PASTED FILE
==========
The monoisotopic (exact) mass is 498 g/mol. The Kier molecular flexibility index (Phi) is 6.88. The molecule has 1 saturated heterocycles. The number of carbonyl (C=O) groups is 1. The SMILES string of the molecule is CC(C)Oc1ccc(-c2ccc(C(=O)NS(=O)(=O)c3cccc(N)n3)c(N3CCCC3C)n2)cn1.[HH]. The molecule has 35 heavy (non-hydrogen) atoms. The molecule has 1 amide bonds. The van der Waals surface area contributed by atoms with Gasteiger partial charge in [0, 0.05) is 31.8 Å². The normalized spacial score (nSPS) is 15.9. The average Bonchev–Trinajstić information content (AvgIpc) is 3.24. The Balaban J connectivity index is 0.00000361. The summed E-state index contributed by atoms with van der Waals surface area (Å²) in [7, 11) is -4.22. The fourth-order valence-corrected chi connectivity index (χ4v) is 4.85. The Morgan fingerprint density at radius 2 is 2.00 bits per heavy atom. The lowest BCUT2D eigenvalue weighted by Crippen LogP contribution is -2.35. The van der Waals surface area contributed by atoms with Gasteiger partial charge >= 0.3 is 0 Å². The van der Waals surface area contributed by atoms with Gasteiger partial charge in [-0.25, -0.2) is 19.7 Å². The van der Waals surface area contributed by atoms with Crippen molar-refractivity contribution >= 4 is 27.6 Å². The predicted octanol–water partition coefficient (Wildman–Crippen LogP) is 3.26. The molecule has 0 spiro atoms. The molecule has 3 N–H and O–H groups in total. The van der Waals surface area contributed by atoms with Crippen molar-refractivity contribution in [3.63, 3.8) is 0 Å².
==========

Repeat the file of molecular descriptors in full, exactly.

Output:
The monoisotopic (exact) mass is 498 g/mol. The Kier molecular flexibility index (Phi) is 6.88. The molecule has 1 saturated heterocycles. The number of carbonyl (C=O) groups is 1. The SMILES string of the molecule is CC(C)Oc1ccc(-c2ccc(C(=O)NS(=O)(=O)c3cccc(N)n3)c(N3CCCC3C)n2)cn1.[HH]. The molecule has 35 heavy (non-hydrogen) atoms. The molecule has 1 amide bonds. The van der Waals surface area contributed by atoms with Gasteiger partial charge in [0, 0.05) is 31.8 Å². The normalized spacial score (nSPS) is 15.9. The average Bonchev–Trinajstić information content (AvgIpc) is 3.24. The Balaban J connectivity index is 0.00000361. The summed E-state index contributed by atoms with van der Waals surface area (Å²) in [7, 11) is -4.22. The fourth-order valence-corrected chi connectivity index (χ4v) is 4.85. The Morgan fingerprint density at radius 2 is 2.00 bits per heavy atom. The lowest BCUT2D eigenvalue weighted by Crippen LogP contribution is -2.35. The van der Waals surface area contributed by atoms with Gasteiger partial charge >= 0.3 is 0 Å². The van der Waals surface area contributed by atoms with Gasteiger partial charge in [-0.25, -0.2) is 19.7 Å². The van der Waals surface area contributed by atoms with Crippen molar-refractivity contribution >= 4 is 27.6 Å². The predicted octanol–water partition coefficient (Wildman–Crippen LogP) is 3.26. The molecule has 0 spiro atoms. The molecule has 3 N–H and O–H groups in total. The van der Waals surface area contributed by atoms with Crippen molar-refractivity contribution in [3.63, 3.8) is 0 Å².